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tr.v. al·ien·at·ed, al·ien·at·ing, al·ien·ates
1. To cause to become unfriendly or hostile; estrange: alienate a friend; alienate potential supporters by taking extreme positions.
2. To cause to become withdrawn or unresponsive; isolate or dissociate emotionally: The numbing labor tended to alienate workers.
3. To cause to be transferred; turn away: "He succeeded ... in alienating the affections of my only ward" (Oscar Wilde).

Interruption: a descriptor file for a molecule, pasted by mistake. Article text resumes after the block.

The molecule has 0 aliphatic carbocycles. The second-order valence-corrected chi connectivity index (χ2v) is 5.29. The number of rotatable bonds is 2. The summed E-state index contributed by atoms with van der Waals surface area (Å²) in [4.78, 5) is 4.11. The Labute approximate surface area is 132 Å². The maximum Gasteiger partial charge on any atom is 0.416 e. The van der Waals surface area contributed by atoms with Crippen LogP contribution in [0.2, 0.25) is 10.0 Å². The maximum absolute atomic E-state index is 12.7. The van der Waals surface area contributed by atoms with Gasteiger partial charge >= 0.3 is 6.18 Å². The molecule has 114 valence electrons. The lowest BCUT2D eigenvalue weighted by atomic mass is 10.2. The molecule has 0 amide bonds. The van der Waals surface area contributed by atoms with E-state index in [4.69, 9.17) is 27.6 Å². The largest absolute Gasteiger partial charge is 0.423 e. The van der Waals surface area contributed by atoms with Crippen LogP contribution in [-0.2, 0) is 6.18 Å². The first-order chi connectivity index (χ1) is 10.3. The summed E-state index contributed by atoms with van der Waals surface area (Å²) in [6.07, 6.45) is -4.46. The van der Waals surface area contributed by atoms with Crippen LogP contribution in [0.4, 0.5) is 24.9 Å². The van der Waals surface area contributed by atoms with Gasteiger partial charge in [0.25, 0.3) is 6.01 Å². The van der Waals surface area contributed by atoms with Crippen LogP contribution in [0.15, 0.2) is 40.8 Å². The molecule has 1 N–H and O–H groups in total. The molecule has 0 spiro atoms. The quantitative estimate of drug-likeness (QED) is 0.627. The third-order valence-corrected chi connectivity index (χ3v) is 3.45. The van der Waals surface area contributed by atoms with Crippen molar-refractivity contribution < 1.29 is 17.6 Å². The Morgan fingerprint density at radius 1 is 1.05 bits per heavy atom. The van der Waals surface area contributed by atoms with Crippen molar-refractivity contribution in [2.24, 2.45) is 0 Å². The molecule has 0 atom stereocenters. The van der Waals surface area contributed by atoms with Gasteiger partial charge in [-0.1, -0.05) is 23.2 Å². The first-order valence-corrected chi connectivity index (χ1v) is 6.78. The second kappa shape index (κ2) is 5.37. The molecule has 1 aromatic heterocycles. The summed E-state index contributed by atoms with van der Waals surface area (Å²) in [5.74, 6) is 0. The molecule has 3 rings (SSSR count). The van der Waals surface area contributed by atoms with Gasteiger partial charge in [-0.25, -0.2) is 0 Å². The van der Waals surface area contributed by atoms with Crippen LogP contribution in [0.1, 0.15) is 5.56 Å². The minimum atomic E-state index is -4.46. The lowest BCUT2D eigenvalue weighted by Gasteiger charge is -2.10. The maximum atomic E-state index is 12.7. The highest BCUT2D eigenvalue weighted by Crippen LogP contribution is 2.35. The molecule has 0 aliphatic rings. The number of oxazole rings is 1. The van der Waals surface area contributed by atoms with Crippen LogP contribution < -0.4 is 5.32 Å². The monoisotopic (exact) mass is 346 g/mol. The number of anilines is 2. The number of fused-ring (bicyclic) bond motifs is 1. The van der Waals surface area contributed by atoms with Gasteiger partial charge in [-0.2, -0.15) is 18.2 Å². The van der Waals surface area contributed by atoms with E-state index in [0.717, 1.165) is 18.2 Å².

4. Law To transfer (property or a right) to the ownership of another, especially by an act of the owner rather than by inheritance.
[Latin aliēnāre, aliēnāt-, from Latin aliēnus, alien; see alien.]
indifferent, unfriendly, or hostile
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|Adj.||1.||alienated - socially disoriented; "anomic loners musing over their fate"; "we live in an age of rootless alienated people"|
unoriented - not having position or goal definitely set or ascertained; "engaged in unoriented study"; "unoriented until she looked at the map"
|2.||alienated - caused to be unloved |
unloved - not loved